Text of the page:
Tech Stuff

WordPress Migration: A Quick Guide

Two clients have moved from flat-file sites to WordPress sites this week, and I’ve moved them both. Coincidentally, both were on GoDaddy, which presents its own challenges doesn’t it. But here are the steps that worked for me in moving their ready-to-publish sites from my staging server to their production servers.

  1. Is this formula helpful? Want more? Get in touch.
    Go into phpmyadmin and export the staging site. Use the methods adequately covered elsewhere (such as here for which options to check. GoDaddy doesn’t play nicely with zip files, no matter what they imply, so just get a .sql file. Hang on to this for step 3.
  2. Copy over the whole wp-content directory from your staging site into Dropbox or a local drive. Get all your plugins, uploads and themes, along with any other files that plugins you’ve installed have put there.
  3. On the new host, create a new database. For some reason, GoDaddy applies its own special rules to MySQL, so if you use an underscore character in your database name, or the wrong kind of character in the password, you’ll need to change it.
  4. And then use the phpmyadmin “import” tab to upload the .sql script you downloaded in step 1. This will port all your settings, posts, pages and so on into a database at the new host. Later on we’ll set up the new blog to use this resource, so keep track of the database name, username and password.
  5. Open the wp_options table (or whatever you call it, hopefully you’ve changed the table prefix) and find the rows for “home,” “siteurl,” and possibly “admin_email” and update them to the new values.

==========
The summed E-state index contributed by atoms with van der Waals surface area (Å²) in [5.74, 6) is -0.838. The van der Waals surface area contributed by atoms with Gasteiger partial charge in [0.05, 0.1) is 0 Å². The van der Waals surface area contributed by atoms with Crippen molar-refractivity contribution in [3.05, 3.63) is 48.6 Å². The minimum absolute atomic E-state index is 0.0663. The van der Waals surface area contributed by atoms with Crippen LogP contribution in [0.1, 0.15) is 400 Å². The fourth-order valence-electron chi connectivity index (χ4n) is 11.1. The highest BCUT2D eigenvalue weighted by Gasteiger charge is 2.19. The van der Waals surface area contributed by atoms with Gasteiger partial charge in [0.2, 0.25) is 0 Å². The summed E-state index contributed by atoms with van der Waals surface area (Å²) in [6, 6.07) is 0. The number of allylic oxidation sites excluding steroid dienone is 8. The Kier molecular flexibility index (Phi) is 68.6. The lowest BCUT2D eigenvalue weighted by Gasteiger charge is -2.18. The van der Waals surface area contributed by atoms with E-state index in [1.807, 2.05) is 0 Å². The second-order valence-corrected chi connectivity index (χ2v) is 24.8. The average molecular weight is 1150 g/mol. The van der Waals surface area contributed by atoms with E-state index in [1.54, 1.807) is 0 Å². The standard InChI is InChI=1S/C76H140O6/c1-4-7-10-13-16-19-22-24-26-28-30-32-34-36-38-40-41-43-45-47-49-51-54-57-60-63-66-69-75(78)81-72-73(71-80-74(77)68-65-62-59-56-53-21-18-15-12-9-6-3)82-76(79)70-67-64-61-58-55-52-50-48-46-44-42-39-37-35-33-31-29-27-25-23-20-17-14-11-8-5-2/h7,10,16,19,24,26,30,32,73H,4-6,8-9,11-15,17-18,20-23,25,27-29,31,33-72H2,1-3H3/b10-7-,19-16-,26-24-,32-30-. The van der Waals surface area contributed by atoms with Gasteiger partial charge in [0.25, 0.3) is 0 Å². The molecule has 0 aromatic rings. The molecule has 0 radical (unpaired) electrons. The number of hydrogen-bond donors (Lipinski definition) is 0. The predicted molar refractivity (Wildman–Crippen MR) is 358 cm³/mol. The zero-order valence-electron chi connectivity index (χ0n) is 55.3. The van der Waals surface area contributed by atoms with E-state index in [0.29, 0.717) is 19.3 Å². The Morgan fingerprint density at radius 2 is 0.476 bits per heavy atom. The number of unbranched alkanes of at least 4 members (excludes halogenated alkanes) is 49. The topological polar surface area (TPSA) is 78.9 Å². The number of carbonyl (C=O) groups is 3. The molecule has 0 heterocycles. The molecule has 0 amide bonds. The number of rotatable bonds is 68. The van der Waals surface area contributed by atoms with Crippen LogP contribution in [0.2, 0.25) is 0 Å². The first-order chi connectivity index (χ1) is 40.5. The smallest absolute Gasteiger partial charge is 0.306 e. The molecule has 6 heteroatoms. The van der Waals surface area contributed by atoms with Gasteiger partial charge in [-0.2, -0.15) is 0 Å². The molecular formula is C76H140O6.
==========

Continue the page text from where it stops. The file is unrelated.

6. Take the old site files from the new production server, and move them into a backup directory. If you don’t do this, and you have an old file called “events.htm” and a new WordPress resource http://myblog.com/events, you may have problems.
  7. Run the WordPress installation script from the control panel. You’ll need to create a database, which you won’t actually use, but there’s no way around it.
  8. Copy all the files you downloaded in step 2 into the wp-content directory of the new site.
  9. Open the new wp-config.php file and make these changes:
    • DB_NAME
    • DB_USER
    • DB_PASSWORD
    • set the correct value for $table_prefix. GoDaddy doesn’t make this excellent security precaution available on their auto-installations.
    • While you’re at it, add settings such as
      define(‘DISALLOW_FILE_EDIT’, true);
      define(‘FORCE_SSL_LOGIN’, true);
      for added security
    • You’re also going to need to change the line for DB_HOST. Replace the chunk up to the first ‘.’ with the DB_NAME value.
  10. Fix all the internal links. Images and other links are going to be in the form of “http://mystagingsite.com/” instead of “http://mynewsite.com”. I like to use the “Search Regex” plugin. Install it, activate it, and find it under the Tools menu. Enter the search pattern “staging.mysite.com” and the replace pattern “www.netsite.com” and click “replace.” Study the results shown. Do they make sense? Click “search and replace.” You can then disable the plugin.

At this point, you should be good to go. You can then add other features, like security plugins, Google Analytics, or whatever else is required for final production.


Can I complain more?

GoDaddy is running PHP 5.2 by default, and one of my plugins won’t work. Fortunately, there’s an easy switch to 5.3.

Tom
Tom McGee has been building web sites since 1995, and blogging here since 2006. Currently a senior developer at Seton Hall University, he's also a freelance web programmer and musician. Contact him if you have the need for a blog, web site, redesign or custom programming!

Leave a Reply

Your email address will not be published. Required fields are marked *